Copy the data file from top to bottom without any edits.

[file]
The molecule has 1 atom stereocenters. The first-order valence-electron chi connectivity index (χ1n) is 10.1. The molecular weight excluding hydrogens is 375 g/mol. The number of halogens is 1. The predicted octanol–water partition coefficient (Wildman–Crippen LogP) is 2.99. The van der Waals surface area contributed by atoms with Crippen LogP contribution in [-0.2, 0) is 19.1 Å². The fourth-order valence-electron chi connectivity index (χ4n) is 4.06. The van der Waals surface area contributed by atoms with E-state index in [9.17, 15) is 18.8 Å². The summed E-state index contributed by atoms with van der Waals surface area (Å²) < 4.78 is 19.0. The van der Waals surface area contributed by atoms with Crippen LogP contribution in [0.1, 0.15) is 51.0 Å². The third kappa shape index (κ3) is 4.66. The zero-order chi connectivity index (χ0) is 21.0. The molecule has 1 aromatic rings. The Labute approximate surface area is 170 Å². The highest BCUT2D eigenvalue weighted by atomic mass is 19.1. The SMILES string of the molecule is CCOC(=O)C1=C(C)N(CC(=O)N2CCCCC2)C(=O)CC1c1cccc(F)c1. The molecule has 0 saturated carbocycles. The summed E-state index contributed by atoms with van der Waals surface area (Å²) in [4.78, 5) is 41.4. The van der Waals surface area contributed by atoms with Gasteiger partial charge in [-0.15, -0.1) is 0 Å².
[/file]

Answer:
The molecule has 1 atom stereocenters. The first-order valence-electron chi connectivity index (χ1n) is 10.1. The molecular weight excluding hydrogens is 375 g/mol. The number of halogens is 1. The predicted octanol–water partition coefficient (Wildman–Crippen LogP) is 2.99. The van der Waals surface area contributed by atoms with Crippen LogP contribution in [-0.2, 0) is 19.1 Å². The fourth-order valence-electron chi connectivity index (χ4n) is 4.06. The van der Waals surface area contributed by atoms with E-state index in [9.17, 15) is 18.8 Å². The summed E-state index contributed by atoms with van der Waals surface area (Å²) < 4.78 is 19.0. The van der Waals surface area contributed by atoms with Crippen LogP contribution in [0.1, 0.15) is 51.0 Å². The third kappa shape index (κ3) is 4.66. The zero-order chi connectivity index (χ0) is 21.0. The molecule has 1 aromatic rings. The Labute approximate surface area is 170 Å². The highest BCUT2D eigenvalue weighted by atomic mass is 19.1. The SMILES string of the molecule is CCOC(=O)C1=C(C)N(CC(=O)N2CCCCC2)C(=O)CC1c1cccc(F)c1. The molecule has 0 saturated carbocycles. The summed E-state index contributed by atoms with van der Waals surface area (Å²) in [4.78, 5) is 41.4. The van der Waals surface area contributed by atoms with Gasteiger partial charge in [-0.15, -0.1) is 0 Å².